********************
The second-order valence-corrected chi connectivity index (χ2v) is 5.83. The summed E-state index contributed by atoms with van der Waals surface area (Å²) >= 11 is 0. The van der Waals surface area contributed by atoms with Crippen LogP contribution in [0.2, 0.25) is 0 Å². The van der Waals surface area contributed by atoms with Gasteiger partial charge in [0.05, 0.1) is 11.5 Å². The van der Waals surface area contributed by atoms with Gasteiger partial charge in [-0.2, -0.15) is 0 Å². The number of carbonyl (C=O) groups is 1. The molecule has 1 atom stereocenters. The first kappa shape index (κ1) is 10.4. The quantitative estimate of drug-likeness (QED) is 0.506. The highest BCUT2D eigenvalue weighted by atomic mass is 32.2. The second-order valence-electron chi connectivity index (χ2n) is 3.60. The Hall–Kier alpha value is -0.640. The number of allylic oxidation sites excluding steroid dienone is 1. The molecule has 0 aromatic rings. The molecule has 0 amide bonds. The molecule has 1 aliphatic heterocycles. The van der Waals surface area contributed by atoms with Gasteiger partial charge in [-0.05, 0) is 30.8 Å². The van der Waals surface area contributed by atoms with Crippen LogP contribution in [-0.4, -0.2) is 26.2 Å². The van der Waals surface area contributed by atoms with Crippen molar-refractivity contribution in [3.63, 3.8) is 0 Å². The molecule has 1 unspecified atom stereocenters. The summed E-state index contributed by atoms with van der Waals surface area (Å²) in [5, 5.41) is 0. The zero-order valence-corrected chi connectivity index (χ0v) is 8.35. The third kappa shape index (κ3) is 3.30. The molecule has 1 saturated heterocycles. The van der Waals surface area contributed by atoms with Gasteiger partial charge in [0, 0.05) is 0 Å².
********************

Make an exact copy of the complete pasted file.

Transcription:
The second-order valence-corrected chi connectivity index (χ2v) is 5.83. The summed E-state index contributed by atoms with van der Waals surface area (Å²) >= 11 is 0. The van der Waals surface area contributed by atoms with Crippen LogP contribution in [0.2, 0.25) is 0 Å². The van der Waals surface area contributed by atoms with Gasteiger partial charge in [0.05, 0.1) is 11.5 Å². The van der Waals surface area contributed by atoms with Gasteiger partial charge in [-0.2, -0.15) is 0 Å². The number of carbonyl (C=O) groups is 1. The molecule has 1 atom stereocenters. The first kappa shape index (κ1) is 10.4. The quantitative estimate of drug-likeness (QED) is 0.506. The highest BCUT2D eigenvalue weighted by atomic mass is 32.2. The second-order valence-electron chi connectivity index (χ2n) is 3.60. The Hall–Kier alpha value is -0.640. The number of allylic oxidation sites excluding steroid dienone is 1. The molecule has 0 aromatic rings. The molecule has 0 amide bonds. The molecule has 1 aliphatic heterocycles. The van der Waals surface area contributed by atoms with Gasteiger partial charge in [-0.05, 0) is 30.8 Å². The van der Waals surface area contributed by atoms with Crippen LogP contribution in [-0.4, -0.2) is 26.2 Å². The van der Waals surface area contributed by atoms with Crippen molar-refractivity contribution in [3.63, 3.8) is 0 Å². The molecule has 1 unspecified atom stereocenters. The summed E-state index contributed by atoms with van der Waals surface area (Å²) in [5, 5.41) is 0. The zero-order valence-corrected chi connectivity index (χ0v) is 8.35. The third kappa shape index (κ3) is 3.30. The molecule has 1 saturated heterocycles. The van der Waals surface area contributed by atoms with Gasteiger partial charge in [0, 0.05) is 0 Å².